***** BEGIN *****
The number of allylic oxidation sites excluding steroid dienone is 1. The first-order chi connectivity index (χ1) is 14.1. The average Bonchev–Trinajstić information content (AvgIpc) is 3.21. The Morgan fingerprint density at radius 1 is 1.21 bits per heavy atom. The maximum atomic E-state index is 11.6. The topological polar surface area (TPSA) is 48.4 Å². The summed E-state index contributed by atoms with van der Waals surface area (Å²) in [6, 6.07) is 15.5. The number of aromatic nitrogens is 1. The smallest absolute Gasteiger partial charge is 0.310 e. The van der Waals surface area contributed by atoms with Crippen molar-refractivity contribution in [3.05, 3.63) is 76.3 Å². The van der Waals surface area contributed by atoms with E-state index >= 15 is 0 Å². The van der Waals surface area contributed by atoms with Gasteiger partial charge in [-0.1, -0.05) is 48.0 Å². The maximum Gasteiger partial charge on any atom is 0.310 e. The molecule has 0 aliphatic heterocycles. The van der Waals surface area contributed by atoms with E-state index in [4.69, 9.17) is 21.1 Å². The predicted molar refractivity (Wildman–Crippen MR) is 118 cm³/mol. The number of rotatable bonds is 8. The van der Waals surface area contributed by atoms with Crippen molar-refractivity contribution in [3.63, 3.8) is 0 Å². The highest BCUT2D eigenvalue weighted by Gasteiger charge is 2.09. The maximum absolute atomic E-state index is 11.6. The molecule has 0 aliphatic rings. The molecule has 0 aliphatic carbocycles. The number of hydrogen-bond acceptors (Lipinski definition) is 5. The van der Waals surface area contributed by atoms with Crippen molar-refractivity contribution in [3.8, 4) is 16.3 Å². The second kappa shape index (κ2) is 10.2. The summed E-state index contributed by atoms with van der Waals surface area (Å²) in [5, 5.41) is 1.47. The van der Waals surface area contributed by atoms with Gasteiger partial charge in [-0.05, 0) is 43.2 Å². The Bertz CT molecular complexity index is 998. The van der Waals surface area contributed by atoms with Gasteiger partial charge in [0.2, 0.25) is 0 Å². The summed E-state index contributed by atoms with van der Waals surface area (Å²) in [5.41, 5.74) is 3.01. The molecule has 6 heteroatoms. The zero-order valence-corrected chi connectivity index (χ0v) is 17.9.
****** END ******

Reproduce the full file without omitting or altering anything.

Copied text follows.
The number of allylic oxidation sites excluding steroid dienone is 1. The first-order chi connectivity index (χ1) is 14.1. The average Bonchev–Trinajstić information content (AvgIpc) is 3.21. The Morgan fingerprint density at radius 1 is 1.21 bits per heavy atom. The maximum atomic E-state index is 11.6. The topological polar surface area (TPSA) is 48.4 Å². The summed E-state index contributed by atoms with van der Waals surface area (Å²) in [6, 6.07) is 15.5. The number of aromatic nitrogens is 1. The smallest absolute Gasteiger partial charge is 0.310 e. The van der Waals surface area contributed by atoms with Crippen molar-refractivity contribution in [3.05, 3.63) is 76.3 Å². The van der Waals surface area contributed by atoms with E-state index >= 15 is 0 Å². The van der Waals surface area contributed by atoms with Gasteiger partial charge in [-0.1, -0.05) is 48.0 Å². The maximum Gasteiger partial charge on any atom is 0.310 e. The molecule has 0 aliphatic heterocycles. The van der Waals surface area contributed by atoms with E-state index in [4.69, 9.17) is 21.1 Å². The predicted molar refractivity (Wildman–Crippen MR) is 118 cm³/mol. The number of rotatable bonds is 8. The van der Waals surface area contributed by atoms with Crippen molar-refractivity contribution in [3.63, 3.8) is 0 Å². The highest BCUT2D eigenvalue weighted by Gasteiger charge is 2.09. The maximum absolute atomic E-state index is 11.6. The molecule has 0 aliphatic rings. The molecule has 0 aliphatic carbocycles. The number of hydrogen-bond acceptors (Lipinski definition) is 5. The van der Waals surface area contributed by atoms with Crippen molar-refractivity contribution in [3.8, 4) is 16.3 Å². The second kappa shape index (κ2) is 10.2. The summed E-state index contributed by atoms with van der Waals surface area (Å²) in [5, 5.41) is 1.47. The van der Waals surface area contributed by atoms with Gasteiger partial charge in [-0.05, 0) is 43.2 Å². The Bertz CT molecular complexity index is 998. The van der Waals surface area contributed by atoms with Gasteiger partial charge in [0.2, 0.25) is 0 Å². The summed E-state index contributed by atoms with van der Waals surface area (Å²) in [5.41, 5.74) is 3.01. The molecule has 6 heteroatoms. The zero-order valence-corrected chi connectivity index (χ0v) is 17.9.